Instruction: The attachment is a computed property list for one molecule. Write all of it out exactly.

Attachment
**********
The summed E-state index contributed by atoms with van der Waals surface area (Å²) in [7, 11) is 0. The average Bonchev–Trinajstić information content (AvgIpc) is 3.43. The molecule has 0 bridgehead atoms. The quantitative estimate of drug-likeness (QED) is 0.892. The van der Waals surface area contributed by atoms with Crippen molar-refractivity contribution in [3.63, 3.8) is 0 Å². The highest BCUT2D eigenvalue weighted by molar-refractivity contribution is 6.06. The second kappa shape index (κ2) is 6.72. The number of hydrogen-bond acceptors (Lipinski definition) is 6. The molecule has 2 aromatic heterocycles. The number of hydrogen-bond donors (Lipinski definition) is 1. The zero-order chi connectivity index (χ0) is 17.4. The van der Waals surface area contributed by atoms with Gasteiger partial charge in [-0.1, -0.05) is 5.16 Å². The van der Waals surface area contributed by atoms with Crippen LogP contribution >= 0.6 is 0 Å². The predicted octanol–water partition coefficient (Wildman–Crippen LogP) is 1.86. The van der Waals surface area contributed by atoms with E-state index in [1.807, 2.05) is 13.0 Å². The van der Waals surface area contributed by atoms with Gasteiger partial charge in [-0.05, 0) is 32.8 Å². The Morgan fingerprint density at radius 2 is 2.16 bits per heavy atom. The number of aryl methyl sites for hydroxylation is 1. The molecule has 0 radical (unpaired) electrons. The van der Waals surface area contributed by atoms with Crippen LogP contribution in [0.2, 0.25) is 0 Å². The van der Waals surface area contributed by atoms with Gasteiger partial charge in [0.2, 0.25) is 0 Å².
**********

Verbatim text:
The summed E-state index contributed by atoms with van der Waals surface area (Å²) in [7, 11) is 0. The average Bonchev–Trinajstić information content (AvgIpc) is 3.43. The molecule has 0 bridgehead atoms. The quantitative estimate of drug-likeness (QED) is 0.892. The van der Waals surface area contributed by atoms with Crippen molar-refractivity contribution in [3.63, 3.8) is 0 Å². The highest BCUT2D eigenvalue weighted by molar-refractivity contribution is 6.06. The second kappa shape index (κ2) is 6.72. The number of hydrogen-bond acceptors (Lipinski definition) is 6. The molecule has 2 aromatic heterocycles. The number of hydrogen-bond donors (Lipinski definition) is 1. The zero-order chi connectivity index (χ0) is 17.4. The van der Waals surface area contributed by atoms with Gasteiger partial charge in [-0.1, -0.05) is 5.16 Å². The van der Waals surface area contributed by atoms with Crippen LogP contribution >= 0.6 is 0 Å². The predicted octanol–water partition coefficient (Wildman–Crippen LogP) is 1.86. The van der Waals surface area contributed by atoms with E-state index in [1.807, 2.05) is 13.0 Å². The van der Waals surface area contributed by atoms with Gasteiger partial charge in [-0.05, 0) is 32.8 Å². The Morgan fingerprint density at radius 2 is 2.16 bits per heavy atom. The number of aryl methyl sites for hydroxylation is 1. The molecule has 0 radical (unpaired) electrons. The van der Waals surface area contributed by atoms with Crippen LogP contribution in [0.2, 0.25) is 0 Å². The van der Waals surface area contributed by atoms with Gasteiger partial charge in [0.2, 0.25) is 0 Å².